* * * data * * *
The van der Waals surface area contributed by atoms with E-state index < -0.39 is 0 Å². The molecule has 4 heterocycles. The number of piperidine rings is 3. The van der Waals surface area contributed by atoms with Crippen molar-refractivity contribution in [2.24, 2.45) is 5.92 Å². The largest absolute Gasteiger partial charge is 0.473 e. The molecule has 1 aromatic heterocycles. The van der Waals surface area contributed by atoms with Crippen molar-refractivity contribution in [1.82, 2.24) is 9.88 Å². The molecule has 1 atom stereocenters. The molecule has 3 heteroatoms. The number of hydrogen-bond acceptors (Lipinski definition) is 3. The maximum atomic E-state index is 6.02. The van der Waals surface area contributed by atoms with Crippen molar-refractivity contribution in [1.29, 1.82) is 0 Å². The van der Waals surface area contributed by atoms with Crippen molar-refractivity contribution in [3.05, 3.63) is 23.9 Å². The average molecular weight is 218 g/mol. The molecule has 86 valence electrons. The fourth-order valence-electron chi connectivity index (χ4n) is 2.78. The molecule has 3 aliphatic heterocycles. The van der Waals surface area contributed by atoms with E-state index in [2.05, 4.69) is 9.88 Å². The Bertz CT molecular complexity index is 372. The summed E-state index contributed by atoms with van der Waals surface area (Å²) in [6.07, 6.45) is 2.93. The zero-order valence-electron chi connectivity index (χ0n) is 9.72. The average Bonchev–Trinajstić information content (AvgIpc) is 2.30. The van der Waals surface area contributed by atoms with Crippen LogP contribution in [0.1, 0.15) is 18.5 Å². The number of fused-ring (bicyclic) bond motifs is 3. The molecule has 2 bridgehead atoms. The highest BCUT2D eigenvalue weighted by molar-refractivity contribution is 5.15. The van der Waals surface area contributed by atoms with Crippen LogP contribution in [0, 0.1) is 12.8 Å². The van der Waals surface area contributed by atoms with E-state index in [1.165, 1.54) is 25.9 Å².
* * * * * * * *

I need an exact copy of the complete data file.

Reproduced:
The van der Waals surface area contributed by atoms with E-state index < -0.39 is 0 Å². The molecule has 4 heterocycles. The number of piperidine rings is 3. The van der Waals surface area contributed by atoms with Crippen molar-refractivity contribution in [2.24, 2.45) is 5.92 Å². The largest absolute Gasteiger partial charge is 0.473 e. The molecule has 1 aromatic heterocycles. The van der Waals surface area contributed by atoms with Crippen molar-refractivity contribution in [1.82, 2.24) is 9.88 Å². The molecule has 1 atom stereocenters. The molecule has 3 heteroatoms. The number of hydrogen-bond acceptors (Lipinski definition) is 3. The maximum atomic E-state index is 6.02. The van der Waals surface area contributed by atoms with Crippen molar-refractivity contribution in [1.29, 1.82) is 0 Å². The van der Waals surface area contributed by atoms with Crippen molar-refractivity contribution in [3.05, 3.63) is 23.9 Å². The average molecular weight is 218 g/mol. The molecule has 86 valence electrons. The fourth-order valence-electron chi connectivity index (χ4n) is 2.78. The molecule has 3 aliphatic heterocycles. The van der Waals surface area contributed by atoms with E-state index in [2.05, 4.69) is 9.88 Å². The Bertz CT molecular complexity index is 372. The summed E-state index contributed by atoms with van der Waals surface area (Å²) in [6.07, 6.45) is 2.93. The zero-order valence-electron chi connectivity index (χ0n) is 9.72. The average Bonchev–Trinajstić information content (AvgIpc) is 2.30. The van der Waals surface area contributed by atoms with Crippen LogP contribution in [0.1, 0.15) is 18.5 Å². The number of fused-ring (bicyclic) bond motifs is 3. The molecule has 2 bridgehead atoms. The highest BCUT2D eigenvalue weighted by molar-refractivity contribution is 5.15. The van der Waals surface area contributed by atoms with Crippen LogP contribution in [0, 0.1) is 12.8 Å². The van der Waals surface area contributed by atoms with E-state index in [1.165, 1.54) is 25.9 Å².